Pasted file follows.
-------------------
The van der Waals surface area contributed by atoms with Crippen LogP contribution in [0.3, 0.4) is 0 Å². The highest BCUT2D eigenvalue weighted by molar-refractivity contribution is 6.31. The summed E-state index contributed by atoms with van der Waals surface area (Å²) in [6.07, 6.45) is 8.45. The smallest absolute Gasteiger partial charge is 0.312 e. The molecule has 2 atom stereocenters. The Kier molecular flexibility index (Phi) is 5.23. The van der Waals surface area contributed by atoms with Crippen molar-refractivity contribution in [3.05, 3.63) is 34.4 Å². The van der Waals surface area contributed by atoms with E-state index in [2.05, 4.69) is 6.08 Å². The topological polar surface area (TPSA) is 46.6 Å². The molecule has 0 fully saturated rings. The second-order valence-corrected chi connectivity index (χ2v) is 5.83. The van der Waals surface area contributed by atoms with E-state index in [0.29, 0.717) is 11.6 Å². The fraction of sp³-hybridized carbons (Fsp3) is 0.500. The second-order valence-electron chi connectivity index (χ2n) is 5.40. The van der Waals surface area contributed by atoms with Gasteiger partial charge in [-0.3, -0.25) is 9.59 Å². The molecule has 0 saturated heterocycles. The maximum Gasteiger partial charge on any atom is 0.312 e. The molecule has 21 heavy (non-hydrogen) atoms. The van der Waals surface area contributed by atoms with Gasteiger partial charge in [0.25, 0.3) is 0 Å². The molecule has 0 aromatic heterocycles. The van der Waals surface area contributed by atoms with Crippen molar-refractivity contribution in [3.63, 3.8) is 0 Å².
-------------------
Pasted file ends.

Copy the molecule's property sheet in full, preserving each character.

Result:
The van der Waals surface area contributed by atoms with Crippen LogP contribution in [0.3, 0.4) is 0 Å². The highest BCUT2D eigenvalue weighted by molar-refractivity contribution is 6.31. The summed E-state index contributed by atoms with van der Waals surface area (Å²) in [6.07, 6.45) is 8.45. The smallest absolute Gasteiger partial charge is 0.312 e. The molecule has 2 atom stereocenters. The Kier molecular flexibility index (Phi) is 5.23. The van der Waals surface area contributed by atoms with Crippen molar-refractivity contribution in [3.05, 3.63) is 34.4 Å². The van der Waals surface area contributed by atoms with E-state index in [2.05, 4.69) is 6.08 Å². The topological polar surface area (TPSA) is 46.6 Å². The molecule has 0 fully saturated rings. The second-order valence-corrected chi connectivity index (χ2v) is 5.83. The van der Waals surface area contributed by atoms with E-state index in [0.29, 0.717) is 11.6 Å². The fraction of sp³-hybridized carbons (Fsp3) is 0.500. The second-order valence-electron chi connectivity index (χ2n) is 5.40. The van der Waals surface area contributed by atoms with Gasteiger partial charge in [-0.3, -0.25) is 9.59 Å². The molecule has 0 saturated heterocycles. The maximum Gasteiger partial charge on any atom is 0.312 e. The molecule has 21 heavy (non-hydrogen) atoms. The van der Waals surface area contributed by atoms with Gasteiger partial charge in [0.25, 0.3) is 0 Å². The molecule has 0 aromatic heterocycles. The van der Waals surface area contributed by atoms with Crippen molar-refractivity contribution in [3.63, 3.8) is 0 Å².